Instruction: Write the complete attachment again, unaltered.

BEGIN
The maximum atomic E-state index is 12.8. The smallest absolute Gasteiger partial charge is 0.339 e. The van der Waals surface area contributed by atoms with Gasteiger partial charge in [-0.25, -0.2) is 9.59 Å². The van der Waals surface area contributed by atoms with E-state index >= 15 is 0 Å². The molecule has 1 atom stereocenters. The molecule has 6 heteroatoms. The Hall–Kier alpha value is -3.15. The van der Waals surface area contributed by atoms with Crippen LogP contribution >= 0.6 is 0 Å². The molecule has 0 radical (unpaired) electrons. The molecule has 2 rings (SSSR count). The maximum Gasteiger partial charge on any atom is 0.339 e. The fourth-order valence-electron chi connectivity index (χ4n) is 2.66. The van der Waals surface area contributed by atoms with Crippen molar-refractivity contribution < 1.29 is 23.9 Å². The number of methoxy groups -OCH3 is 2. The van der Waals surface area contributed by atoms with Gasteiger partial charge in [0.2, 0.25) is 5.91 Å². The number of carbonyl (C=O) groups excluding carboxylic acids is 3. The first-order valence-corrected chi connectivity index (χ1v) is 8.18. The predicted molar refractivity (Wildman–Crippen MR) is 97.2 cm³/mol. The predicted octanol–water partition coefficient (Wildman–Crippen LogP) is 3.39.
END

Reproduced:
The maximum atomic E-state index is 12.8. The smallest absolute Gasteiger partial charge is 0.339 e. The van der Waals surface area contributed by atoms with Gasteiger partial charge in [-0.25, -0.2) is 9.59 Å². The van der Waals surface area contributed by atoms with E-state index >= 15 is 0 Å². The molecule has 1 atom stereocenters. The molecule has 6 heteroatoms. The Hall–Kier alpha value is -3.15. The van der Waals surface area contributed by atoms with Crippen LogP contribution >= 0.6 is 0 Å². The molecule has 0 radical (unpaired) electrons. The molecule has 2 rings (SSSR count). The maximum Gasteiger partial charge on any atom is 0.339 e. The fourth-order valence-electron chi connectivity index (χ4n) is 2.66. The van der Waals surface area contributed by atoms with Crippen molar-refractivity contribution < 1.29 is 23.9 Å². The number of methoxy groups -OCH3 is 2. The van der Waals surface area contributed by atoms with Gasteiger partial charge in [0.2, 0.25) is 5.91 Å². The number of carbonyl (C=O) groups excluding carboxylic acids is 3. The first-order valence-corrected chi connectivity index (χ1v) is 8.18. The predicted molar refractivity (Wildman–Crippen MR) is 97.2 cm³/mol. The predicted octanol–water partition coefficient (Wildman–Crippen LogP) is 3.39.